Somebody put it into our heads that it’s important to be well rounded. Surely the trait has its benefits; it’s one of the reasons we like the Audi A4 so much. But although we appreciate its fuel economy, composed handling, solid acceleration, and tech-happy interior, we lament the A4’s lack of distinct personality. Derived from the A4 but packing extra power and trunk space, the S5 Sportback gingerly shuts the door to balance and reaps the rewards.
Although you sacrifice fuel economy, the S5 Sportback is quicker and more powerful than the A4. Using a 3.0-liter V-6 engine, the rakish sedan makes 354 hp and 369 lb-ft of torque, and it comes standard with all-wheel drive. We clocked it hitting 60 mph in 4.3 seconds, ahead of the Audi A4, which we’ve recorded between 5.0 and 5.4 seconds when paired with all-wheel drive and a 252-hp turbo-four.
The Sportback suffers no real acceleration penalty compared to the regular S4, which reached 60 mph in 4.2 seconds. We haven’t yet tested one of the Sportback’s closest competitors, the BMW 440i Gran Coupe, but we did clock a 2017 Mercedes-AMG C 43 4Matic sedan reaching 60 mph in 4.2 seconds.
In the figure eight, the Audi S5 Sportback narrowly edged out the Mercedes. It recorded a time of 24.6 seconds at 0.78 g compared to the C 43’s 24.8 seconds at 0.77 g.
Where the Audi really stood out is its brake performance. The brakes bite down aggressively, but they work well, as our numbers proved. The S5 Sportback managed to come to a complete stop from 60 mph in just 105 feet, the same distance it took an Aston Martin DB11 we tested. In comparison, the C 43 took 111 feet. Our test team reported little dive and no signs of brake fading in the S5 Sportback.
The model excels at cornering. It stays planted through sharp curves on the road, hugging the turns with unwavering poise. The Audi has an engine note that almost always elicits some kind of vocal reaction from pampered passengers inside the cabin.
Yet the S5 Sportback suffers quite a bit of turbo lag from a cold start. It hesitates in the low gears, but when it launches, you really move. Upshifts are aggressive, particularly in the sport-minded Dynamic mode. Our model, which was equipped with the available sport adaptive damping suspension, felt confident over road imperfections. It isn’t the quietest luxury car on the market; some road noise made its way into the cabin, but not enough to taint the experience.
Testing Director Kim Reynolds pointed out that the car liked to be driven smoothly in our handling tests. “You have to release the brake and turn-in simultaneously and then smoothly arc it around the corner. If you pedal the throttle, it’ll find boost and get all wonky and with nonlinear lunges,” he said. “Exits beautifully—could use a little more power on the rear, I guess, but it’s pretty nice.”
Like its A4 sedan sibling, the “sportback” exhibits restrained steering. Although it’s accurate, the steering feel is light and just a tiny bit unsatisfying given its other athletic capabilities.
Any signs of roughness or rebellion are erased once you step inside the cabin of our top-trim Prestige. Here you’ll find massaging seats in a diamond quilted pattern, power sunroof, a 40/20/40 split-folding rear seatback, Bang & Olufsen sound system, the 12.3-inch Audi Virtual Cockpit digital instrument cluster, and full-color head-up display. Boasting crisp maps, the Google Earth–enabled navigation system is one of the best on the market, taking into account traffic time. One of my longtime favorite features is located on the center console. Drivers can input an address into the navigation system by writing letters with their fingers on a touchpad.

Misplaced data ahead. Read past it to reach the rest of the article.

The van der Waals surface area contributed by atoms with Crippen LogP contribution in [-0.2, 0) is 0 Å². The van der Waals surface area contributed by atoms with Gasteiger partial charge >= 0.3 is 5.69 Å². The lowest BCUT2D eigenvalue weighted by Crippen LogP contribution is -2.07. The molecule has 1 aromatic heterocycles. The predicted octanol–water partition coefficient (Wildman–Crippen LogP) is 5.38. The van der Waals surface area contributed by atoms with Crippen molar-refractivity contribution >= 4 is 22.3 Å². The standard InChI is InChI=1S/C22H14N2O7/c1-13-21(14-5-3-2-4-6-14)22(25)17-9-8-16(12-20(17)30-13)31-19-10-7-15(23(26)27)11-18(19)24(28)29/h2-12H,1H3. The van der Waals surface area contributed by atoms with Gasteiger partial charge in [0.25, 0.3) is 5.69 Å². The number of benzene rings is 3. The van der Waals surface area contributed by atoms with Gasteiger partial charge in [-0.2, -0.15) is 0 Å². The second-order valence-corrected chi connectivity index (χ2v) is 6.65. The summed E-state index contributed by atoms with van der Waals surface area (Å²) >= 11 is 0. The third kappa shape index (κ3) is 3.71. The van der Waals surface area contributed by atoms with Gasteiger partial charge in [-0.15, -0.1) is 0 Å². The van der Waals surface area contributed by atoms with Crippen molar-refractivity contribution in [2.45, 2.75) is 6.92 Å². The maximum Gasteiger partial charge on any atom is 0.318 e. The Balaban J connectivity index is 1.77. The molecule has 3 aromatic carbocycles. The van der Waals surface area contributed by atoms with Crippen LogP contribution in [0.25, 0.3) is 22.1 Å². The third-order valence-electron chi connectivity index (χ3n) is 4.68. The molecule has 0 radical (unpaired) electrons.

On top of these standard features for the Prestige, our test car tacked on $1,250 for Nappa leather, $2,500 for an S sport package with the special sport suspension, and $1,800 for adaptive cruise control, Audi active lane assist, high-beam assistant, and traffic sign recognition. After an extra $500 for Carbon Atlas interior trim accents, $800 for a 19-inch wheel package, $1,150 for dynamic steering, and $575 for a Tango Red exterior color, the S5 Sportback comes in at $68,350, competitive with a similarly equipped Mercedes C 43.
Unfortunately you won’t find too many storage cubbies up front near the cockpit. But there’s plenty of legroom front and back, as well as an incredibly deep trunk. It boasts 21.8 cubic feet behind the rear seats, instead of just 13 in the A4. The C 43 sedan has a paltry 12.6 cubic feet of space in the trunk.
Some of the best cars from Germany never make their way across the pond, and while Audi won’t grace us with an Avant wagon, it has treated us with the S5 Sportback. And a treat it is: The A4 may have a monopoly on well-rounded driving, but the S5 Sportback fulfills our desire to indulge.
|2018 Audi S5 Sportback|
|PRICE AS TESTED||$68,350|
|VEHICLE LAYOUT||Front-engine, AWD, 5-pass, 4-door hatchback|
|ENGINE||3.0L/354-hp/369-lb-ft turbo DOHC 24-valve V-6|
|CURB WEIGHT (F/R DIST)||4,092 lb (57/43%)|
|LENGTH x WIDTH x HEIGHT||187.1 x 72.6 x 54.5 in|
|0-60 MPH||4.3 sec|
|QUARTER MILE||13.0 sec @ 105.9 mph|
|BRAKING, 60-0 MPH||105 ft|
|LATERAL ACCELERATION||0.95 g (avg)|
|MT FIGURE EIGHT||24.6 sec @ 0.78 g (avg)|
|EPA CITY/HWY/COMB FUEL ECON||21/30/24 mpg|
|ENERGY CONS, CITY/HWY||160/112 kW-hrs/100 miles|
|CO2 EMISSIONS, COMB||0.80 lb/mile|